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Jenn Ashworth’s fourth novel charts a family’s struggle with sickness and loss over generations

Fell is disturbing, mournful, vivid – and thoroughly absorbing

16 July 2016

9:00 AM

16 July 2016

9:00 AM

Fell Jenn Ashworth

Sceptre, pp.292, £18.99

After a curtain-twitching cul-de-sac, a Preston shopping precinct, and the Church of the Latter-Day Saints brought to Lancashire, Jenn Ashworth ups sticks for the seaside in her fourth novel. Set in the determinedly genteel resort of Grange-over-Sands, just across the bay from Morecambe on the Cumbrian coast, Fell is a disturbing, precisely rendered tale of charisma, misplaced faith and transgenerational trauma, with a touch — not too heavy-handed, fortunately — of the supernatural.

This is the same part of the world as that of Andrew Michael Hurley’s gothic prize-winner The Loney, and both novels make great use of the treachery of the tides, the beaches that can disappear beneath the water in an instant, as ‘gullies and channels shift’, and ‘the sands run like mercury: no one can trace the same path across them twice’. But Fell also brings to mind the claustrophobic, suburban world of Dennis Potter’s great play Brimstone and Treacle, in which a devastated and vulnerable household is breached by a mysterious, sexually charged stranger.


The house in this case is The Sycamores, home to Jack and Netty Clifford and their daughter Annette, still a child but intensely alive to the encroachments and silences of her mother’s terminal illness. Soon, the family’s lodgers — young men issued with a standard brown towel, given their breakfasts each morning, a blind eye turned when they come home late on a Friday — are sent on their way. All except for one: the uncategorisable, unnerving and blandly named Timothy Richardson. After apparently ‘curing’ Jack’s failing eyesight during a chance encounter, Tim pitched up with a pair of rabbits and a winning way and never left; now, he keeps Jack and Netty hovering between hope and despair as they wait for his sporadic gift to make an appearance.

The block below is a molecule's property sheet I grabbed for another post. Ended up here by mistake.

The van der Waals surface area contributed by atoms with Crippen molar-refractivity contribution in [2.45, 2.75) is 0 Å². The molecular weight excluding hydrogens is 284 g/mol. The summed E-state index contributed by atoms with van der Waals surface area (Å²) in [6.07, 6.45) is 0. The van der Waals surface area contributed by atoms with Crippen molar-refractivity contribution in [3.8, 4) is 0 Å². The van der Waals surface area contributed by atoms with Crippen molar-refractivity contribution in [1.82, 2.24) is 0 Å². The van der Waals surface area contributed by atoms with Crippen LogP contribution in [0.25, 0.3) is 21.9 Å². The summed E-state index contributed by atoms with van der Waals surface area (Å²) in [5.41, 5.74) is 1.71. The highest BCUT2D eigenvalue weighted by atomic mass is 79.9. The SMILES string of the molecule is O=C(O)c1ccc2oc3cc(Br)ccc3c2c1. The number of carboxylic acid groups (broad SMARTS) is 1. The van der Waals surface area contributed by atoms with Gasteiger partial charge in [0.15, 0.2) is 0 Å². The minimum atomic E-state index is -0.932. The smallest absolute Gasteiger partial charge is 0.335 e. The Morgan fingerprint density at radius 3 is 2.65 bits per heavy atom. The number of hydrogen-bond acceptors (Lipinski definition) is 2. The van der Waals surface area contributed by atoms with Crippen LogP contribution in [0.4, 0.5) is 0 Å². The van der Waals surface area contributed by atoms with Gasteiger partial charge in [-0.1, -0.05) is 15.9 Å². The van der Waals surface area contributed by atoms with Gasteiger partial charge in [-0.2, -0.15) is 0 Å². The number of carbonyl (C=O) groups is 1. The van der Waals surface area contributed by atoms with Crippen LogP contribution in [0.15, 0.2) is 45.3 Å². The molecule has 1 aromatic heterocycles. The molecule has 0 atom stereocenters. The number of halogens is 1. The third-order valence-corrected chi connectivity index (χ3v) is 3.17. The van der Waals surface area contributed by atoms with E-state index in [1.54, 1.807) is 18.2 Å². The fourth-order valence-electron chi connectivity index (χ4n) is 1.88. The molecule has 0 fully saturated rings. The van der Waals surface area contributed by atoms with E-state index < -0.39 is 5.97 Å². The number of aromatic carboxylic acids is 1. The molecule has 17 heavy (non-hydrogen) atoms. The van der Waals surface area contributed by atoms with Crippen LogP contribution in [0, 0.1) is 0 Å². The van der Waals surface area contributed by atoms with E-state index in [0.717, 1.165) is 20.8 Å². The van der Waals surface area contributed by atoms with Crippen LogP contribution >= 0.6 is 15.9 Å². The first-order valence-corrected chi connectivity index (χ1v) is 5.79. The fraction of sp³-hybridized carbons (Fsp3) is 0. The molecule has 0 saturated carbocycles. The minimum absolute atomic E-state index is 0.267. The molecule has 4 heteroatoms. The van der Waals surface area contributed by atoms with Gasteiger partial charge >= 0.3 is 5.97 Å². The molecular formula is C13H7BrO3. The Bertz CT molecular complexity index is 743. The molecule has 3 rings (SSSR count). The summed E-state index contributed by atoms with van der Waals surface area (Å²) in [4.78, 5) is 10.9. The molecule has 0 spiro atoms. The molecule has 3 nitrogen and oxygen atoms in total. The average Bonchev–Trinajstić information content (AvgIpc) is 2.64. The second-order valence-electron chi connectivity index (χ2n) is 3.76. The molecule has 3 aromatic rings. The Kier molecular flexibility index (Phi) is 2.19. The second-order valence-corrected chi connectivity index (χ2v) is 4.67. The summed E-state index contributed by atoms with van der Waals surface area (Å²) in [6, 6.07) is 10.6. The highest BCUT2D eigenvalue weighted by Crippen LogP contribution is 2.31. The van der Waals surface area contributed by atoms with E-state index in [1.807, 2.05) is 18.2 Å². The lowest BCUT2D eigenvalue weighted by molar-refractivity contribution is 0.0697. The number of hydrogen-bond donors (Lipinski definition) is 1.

The novel shifts between this unspooling narrative, in which the reader can only expect the inevitable catastrophe but nonetheless, like Jack and Netty, is fooled into clinging to hope, and the present day. Here, we meet an adult Annette as she returns, now in her fifties, to her parents’ dilapidated house; as she begins, fairly ineptly, to tackle it, their spirits flit around, protectively, helplessly, desperately.

If this sounds hokey, it really isn’t. The woo-woo elements of the novel (Tim really does seem to have some paranormal capabilities, rather than being a pure chancer) function effectively as metaphors — for transience, regret, our desire to hold on to the insubstantial.

Annette is a blank, rootless character because her life has been so porous; squidged into the family’s domestic quarters, shunted aside during her mother’s decline, co-opted into the shiny new life of her father and stepmother. Each character’s hidden desires roil beneath the surface, threatening to burst into life at any moment. And the writing is so sharp and vivid: the relentless damp of the house, then and now, ‘dust puffing out from the rotting settee’, a painful confrontation between Jack and a former lodger over a drunken game of darts, cigarettes exchanged against the noise of ‘gas hissing through the lighter’. It is meticulous and mournful at the same time, a thoroughly involving and suggestive novel.


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